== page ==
Changes to the Marine Corps Rifle Squad Organization—One Marine’s Opinion
Editor’s note: At the Marine Corps Association & Foundation Ground Dinner in May, the Commandant of the Marine Corps, General Robert B. Neller, announced the reorganization of the Marine rifle squad. Squads will be made up of three fire teams, each with three Marines, and a command element of a squad leader, assistant squad leader and a systems operator. Every Marine will carry the M27 Infantry Automatic Rifle. The following is one Marine’s review of the reorganization.
The mission of the Marine Corps rifle squad is to “locate, close with, and destroy the enemy by fire and maneuver or to repel the enemy attack by fire and close combat.” This has been the mission since the inception of the United States Marine Corps at Tun Tavern in Philadelphia in 1775. Different tactics, techniques and procedures have been employed over the centuries to make the Marine Corps rifle squad the effective fighting force that it is; recently, however, some changes have been proposed to modernize the rifle squad and these changes favor new technology over flexibility. The Marine Corps must take a step back to re-evaluate the construction of the squad to maximize flexibility and effectiveness.
Currently, each individual rifle squad consists of 13 members—three four-man fire teams and a squad leader. Each member’s job is determined by the member’s billet description. A rifleman employs his rifle, acts as a scout and follows orders from the team leader. The automatic rifleman employs his automatic rifle and takes orders from the team leader. The assistant automatic rifleman employs his rifle and assists the automatic rifleman in the employment of his weapon. The team leader leads his team, employs his underbarrel grenade launcher and follows the orders of the squad leader. This concept follows the rule of three, which is a theme throughout the Marine Corps. The squad leader tasks out three Marines to serve as the team leaders and the fire team leaders run their three Marines, who become the team. This build of the Marine Corps rifle squad worked well with the inclusion of a belt-fed machine gun at the fire-team level.
With the recent adoption of new weapons platforms, such as the M27 Infantry Automatic Rifle (IAR) for each Marine rifleman and the M320 grenade launcher, this doctrine has become obsolete. The automatic rifleman no longer needs an assistant and the grenade launcher will be moved from the fire team leader to allow for better control his team without the worry of utilizing a secondary weapons system. The new proposed concept is a 12-man squad—three three-man teams consisting of a team leader, an automatic rifleman and a designated grenadier. The headquarters element of the squad will consist of a squad leader, an assistant squad leader and a squad systems operator, the last of whom will deploy all the new gadgets to be introduced to the squad, such as tablets and small unmanned aerial systems for reconnaissance.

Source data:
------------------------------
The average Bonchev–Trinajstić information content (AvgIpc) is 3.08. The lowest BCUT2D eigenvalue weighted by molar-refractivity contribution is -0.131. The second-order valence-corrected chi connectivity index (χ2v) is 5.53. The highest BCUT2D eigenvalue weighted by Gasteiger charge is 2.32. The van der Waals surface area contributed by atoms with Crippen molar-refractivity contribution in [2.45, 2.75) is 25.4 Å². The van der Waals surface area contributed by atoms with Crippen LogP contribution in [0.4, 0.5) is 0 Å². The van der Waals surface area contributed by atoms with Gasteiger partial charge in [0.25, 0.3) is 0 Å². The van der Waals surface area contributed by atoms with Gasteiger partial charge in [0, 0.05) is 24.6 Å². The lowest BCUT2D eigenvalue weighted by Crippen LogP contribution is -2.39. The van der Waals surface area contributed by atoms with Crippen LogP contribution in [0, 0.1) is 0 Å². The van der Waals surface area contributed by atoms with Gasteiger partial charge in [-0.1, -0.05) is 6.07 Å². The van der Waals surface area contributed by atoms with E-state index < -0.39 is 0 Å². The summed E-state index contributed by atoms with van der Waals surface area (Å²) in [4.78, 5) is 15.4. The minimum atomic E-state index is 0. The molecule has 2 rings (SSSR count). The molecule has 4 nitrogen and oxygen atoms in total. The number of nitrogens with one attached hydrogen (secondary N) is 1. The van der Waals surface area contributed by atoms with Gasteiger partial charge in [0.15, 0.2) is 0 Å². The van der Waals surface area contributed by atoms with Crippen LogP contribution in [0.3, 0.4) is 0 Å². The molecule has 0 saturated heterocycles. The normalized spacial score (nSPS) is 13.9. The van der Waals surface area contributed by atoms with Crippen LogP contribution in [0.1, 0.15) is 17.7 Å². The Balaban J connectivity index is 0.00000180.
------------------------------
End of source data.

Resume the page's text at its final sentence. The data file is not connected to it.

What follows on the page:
The rifle squad will be equipped with the Multi-Role Anti-Armor/Anti-Personnel weapons system (MAAWS) and a squad Designated Marksman Rifle (DMR). The Commandant believes that this new loadout, which provides every member with a fully automatic rifle, will give the rifle squad a 300 percent boost to overall combat power.
In my opinion, several issues plague this proposal. The main reason this organization will not work in practice is the inability to properly divide a team into the lowest fighting unit—the buddy pair. From day one, Marines are taught about buddy pairs, or two individual Marines together. This is the smallest unit that can effectively fire and move. Breaking a four-man fire team down to three will remove a buddy pair from the equation. This factor is especially reinforced during Military Operations in Urban Terrain (MOUT). MOUT is basically movement and fighting inside an urban setting. This is where most of the fighting will occur for modern infantries. In this environment, it is imperative that flexibility be upheld as leadership can become decentralized very quickly, even at the squad level. Fire teams working on initiative-based tactics work best in the four-man model. This is most clear when it comes to clearing buildings and rooms. Without getting too far into the details, four men can search and clear a basic structure and maintain 360-degree security at all times. When losing a man in a team, the security of the team is compromised and may result in more casualties in an urban fight. In defensive operations involving entrenchments, the current breakdown of a squad can establish a linear defense about 100 meters long and effectively support each two-man fighting position internally. With the three-man teams, that level of protection would be much more difficult to obtain. Finally, considering offensive operations, the three-man team squad model has one fewer man in each team to provide effective fire for movement and maneuver on an objective.